Christina Rosalie

Collaborative art by me & the boys



When I wake up still feeling out of sorts: achey headed, light sensitive, and all-round fragile, I feel betrayed. Who gets sick, I think, with just a week and a half left before moving for the first time in eight years? But of course, that’s why I’m feeling off, as Elizabeth gently pointed out to me in an email today. My ultra-sensitive constitution is humming with the vibrations of change that all of us are trying to wrap our heads around. Processing.

At the kitchen counter drawing together before dinner Bean says, “I’ll miss watching the snow falling from those windows on my birthday.” He sits looking out the windows in the dining room where now the foliage is green and lush, but come winter, are the best ones for watching the snow fall. Each flake fat and white, while inside just there, you’re always warm by the wood stove, the table golden in the pale winter sun.

After dinner the huge, pink cumulus over the mountain top gather, bigger than imagination, wider than a dream. “Oh T, look,” I say, and he comes over, and the boys follow after and we all stand staring. The boys are in various states of undress getting ready for bed. T rests his hand on my lower back; presses his lips into my hair. The blue hunched shoulders of the mountain settle in the twilight. The clouds nestle in, the sun’s setting turning their bellies to flame. This view, oh this view. Every day changing, yet every day the same. How I’ll miss it.

Sitting in my studio later, the coyotes call, as if just for me. First one, then several, their wild, giddy yelps rising up among the night sounds of whirring katydids and crickets, tree frogs and owls. It’s these things I’ll miss the most. The way the natural world edges up close here; close and hungry, finding us at the door every morning: the small garden snake on the path; the moths by the lamp; the cedar waxwings in the lilac.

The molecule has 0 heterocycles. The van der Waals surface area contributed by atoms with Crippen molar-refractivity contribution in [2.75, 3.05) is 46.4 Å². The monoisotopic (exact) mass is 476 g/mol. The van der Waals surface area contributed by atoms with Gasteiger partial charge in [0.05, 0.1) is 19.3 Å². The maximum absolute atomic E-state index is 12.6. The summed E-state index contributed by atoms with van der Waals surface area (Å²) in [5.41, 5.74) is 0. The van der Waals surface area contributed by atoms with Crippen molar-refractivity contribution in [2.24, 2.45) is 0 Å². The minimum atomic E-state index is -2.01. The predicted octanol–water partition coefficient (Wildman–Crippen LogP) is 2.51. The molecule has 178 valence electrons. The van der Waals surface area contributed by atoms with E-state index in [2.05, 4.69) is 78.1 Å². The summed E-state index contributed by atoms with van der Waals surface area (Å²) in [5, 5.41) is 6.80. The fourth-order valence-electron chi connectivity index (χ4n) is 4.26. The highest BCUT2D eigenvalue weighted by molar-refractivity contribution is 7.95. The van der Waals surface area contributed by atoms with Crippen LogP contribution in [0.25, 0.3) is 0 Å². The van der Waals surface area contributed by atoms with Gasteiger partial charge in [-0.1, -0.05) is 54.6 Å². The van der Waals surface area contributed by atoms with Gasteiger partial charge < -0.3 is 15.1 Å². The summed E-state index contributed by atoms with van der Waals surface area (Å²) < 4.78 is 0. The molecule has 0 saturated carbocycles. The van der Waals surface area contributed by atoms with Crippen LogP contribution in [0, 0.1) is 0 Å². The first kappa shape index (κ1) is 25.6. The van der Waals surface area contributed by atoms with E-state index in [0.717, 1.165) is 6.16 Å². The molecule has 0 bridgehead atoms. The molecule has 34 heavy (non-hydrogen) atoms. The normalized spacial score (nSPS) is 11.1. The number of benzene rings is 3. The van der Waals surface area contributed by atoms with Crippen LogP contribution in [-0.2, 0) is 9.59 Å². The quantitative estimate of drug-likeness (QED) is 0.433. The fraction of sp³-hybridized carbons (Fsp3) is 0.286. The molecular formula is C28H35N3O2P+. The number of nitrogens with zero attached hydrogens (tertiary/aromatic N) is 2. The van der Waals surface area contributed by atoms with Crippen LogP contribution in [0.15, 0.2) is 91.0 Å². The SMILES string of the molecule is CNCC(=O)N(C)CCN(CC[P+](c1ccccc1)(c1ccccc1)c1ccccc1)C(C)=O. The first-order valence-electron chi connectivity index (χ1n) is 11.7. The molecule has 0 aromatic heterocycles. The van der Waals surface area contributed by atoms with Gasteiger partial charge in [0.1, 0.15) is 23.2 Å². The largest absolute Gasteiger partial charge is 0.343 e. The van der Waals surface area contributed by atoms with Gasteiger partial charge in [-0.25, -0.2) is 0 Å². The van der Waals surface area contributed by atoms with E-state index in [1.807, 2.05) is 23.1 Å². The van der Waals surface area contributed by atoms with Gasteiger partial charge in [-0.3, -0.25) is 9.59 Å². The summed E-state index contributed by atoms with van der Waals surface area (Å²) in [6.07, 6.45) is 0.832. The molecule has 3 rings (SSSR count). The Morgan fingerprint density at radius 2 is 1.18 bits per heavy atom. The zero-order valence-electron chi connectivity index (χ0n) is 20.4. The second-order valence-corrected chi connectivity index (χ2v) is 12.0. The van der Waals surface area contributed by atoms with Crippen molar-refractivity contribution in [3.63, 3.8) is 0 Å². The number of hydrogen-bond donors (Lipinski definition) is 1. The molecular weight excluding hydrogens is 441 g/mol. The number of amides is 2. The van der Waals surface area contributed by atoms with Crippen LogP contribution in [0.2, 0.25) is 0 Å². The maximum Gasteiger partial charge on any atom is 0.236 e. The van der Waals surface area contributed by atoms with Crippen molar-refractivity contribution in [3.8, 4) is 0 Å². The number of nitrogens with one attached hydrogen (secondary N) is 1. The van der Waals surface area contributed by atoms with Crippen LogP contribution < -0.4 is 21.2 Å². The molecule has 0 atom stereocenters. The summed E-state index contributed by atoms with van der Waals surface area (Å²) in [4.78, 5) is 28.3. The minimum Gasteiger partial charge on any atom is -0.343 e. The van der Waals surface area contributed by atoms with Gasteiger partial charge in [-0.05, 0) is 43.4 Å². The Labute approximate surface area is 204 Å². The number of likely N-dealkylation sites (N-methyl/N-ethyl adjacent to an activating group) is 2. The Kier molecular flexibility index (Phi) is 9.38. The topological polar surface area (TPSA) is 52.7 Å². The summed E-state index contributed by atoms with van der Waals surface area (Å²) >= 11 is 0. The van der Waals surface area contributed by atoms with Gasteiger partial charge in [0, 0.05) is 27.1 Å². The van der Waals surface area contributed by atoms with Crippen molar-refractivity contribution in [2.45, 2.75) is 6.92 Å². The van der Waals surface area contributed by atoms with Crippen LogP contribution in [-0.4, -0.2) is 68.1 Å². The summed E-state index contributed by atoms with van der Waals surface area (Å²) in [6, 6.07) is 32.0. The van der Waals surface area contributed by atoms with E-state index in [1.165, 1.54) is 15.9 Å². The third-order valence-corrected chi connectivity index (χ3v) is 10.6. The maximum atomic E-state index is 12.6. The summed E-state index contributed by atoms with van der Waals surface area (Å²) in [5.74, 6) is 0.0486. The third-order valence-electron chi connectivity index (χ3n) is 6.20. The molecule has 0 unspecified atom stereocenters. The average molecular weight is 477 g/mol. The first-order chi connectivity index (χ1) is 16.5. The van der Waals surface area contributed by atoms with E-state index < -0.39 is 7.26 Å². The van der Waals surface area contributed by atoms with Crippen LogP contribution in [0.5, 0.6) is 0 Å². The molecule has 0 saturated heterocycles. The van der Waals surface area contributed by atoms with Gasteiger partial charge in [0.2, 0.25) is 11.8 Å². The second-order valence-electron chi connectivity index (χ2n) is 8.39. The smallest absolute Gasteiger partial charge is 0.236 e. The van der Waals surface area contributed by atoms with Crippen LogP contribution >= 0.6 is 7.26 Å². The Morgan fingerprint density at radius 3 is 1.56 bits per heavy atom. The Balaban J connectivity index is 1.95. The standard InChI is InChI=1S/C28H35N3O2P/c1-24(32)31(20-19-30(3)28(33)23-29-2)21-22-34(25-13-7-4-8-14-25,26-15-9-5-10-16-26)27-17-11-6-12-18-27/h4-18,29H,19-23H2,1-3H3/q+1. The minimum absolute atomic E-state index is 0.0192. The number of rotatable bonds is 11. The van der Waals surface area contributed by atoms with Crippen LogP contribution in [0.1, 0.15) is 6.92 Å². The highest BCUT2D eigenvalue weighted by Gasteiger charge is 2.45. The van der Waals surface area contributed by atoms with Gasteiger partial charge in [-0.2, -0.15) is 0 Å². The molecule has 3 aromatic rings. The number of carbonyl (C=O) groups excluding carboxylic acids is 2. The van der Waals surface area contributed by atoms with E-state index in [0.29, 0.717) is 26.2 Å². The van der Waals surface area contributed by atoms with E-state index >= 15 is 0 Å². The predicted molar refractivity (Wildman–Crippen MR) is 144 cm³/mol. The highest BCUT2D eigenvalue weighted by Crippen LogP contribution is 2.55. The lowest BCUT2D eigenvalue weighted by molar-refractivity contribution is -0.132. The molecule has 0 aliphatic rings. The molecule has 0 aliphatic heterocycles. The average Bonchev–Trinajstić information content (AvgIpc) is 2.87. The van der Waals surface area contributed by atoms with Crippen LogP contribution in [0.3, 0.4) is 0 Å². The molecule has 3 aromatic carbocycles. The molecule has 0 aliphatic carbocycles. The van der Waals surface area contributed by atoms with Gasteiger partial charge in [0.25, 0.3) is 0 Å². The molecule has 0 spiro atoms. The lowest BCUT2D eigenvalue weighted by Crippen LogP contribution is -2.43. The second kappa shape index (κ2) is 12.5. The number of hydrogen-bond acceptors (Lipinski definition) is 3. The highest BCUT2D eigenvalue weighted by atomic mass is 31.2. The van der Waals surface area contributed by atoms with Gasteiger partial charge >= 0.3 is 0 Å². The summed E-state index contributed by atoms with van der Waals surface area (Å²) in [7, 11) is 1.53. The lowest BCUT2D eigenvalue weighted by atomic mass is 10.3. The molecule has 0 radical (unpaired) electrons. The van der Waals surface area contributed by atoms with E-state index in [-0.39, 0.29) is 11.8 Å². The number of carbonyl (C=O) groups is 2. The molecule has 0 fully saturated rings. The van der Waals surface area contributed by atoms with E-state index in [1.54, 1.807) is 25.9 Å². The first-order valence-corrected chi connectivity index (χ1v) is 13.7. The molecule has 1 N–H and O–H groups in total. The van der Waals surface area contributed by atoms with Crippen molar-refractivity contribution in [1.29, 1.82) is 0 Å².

The move is what we need and want. I’m hungry for cultivation. For culture. For community. For the connectivity and ease of living just 2 miles from the heart of the city. But still, the actual process of moving: of heading face first into the unknown of it, feels daunting.

Isn’t this always the way? The hardest part of change is the anticipation that comes before; the huge fractured maze of what we can’t imagine. The particles of possibility are infinite. Any way might turn out, or no way. That’s what our minds say, at the doorway of the unknown, and in turn, what’s known becomes beloved. Familiar becomes nostalgia overnight. Not because it is right or true, but because the course is already set. Because the heart knows its way through, each turn familiar and made by habit.

Change is always this: A thin, perforated line between known and unknown; it’s like one of those one-way metal grids in parking lots that prevent backing up. We’ve already changed. Crossed the line. Made the move to move. Now we’re just catching up.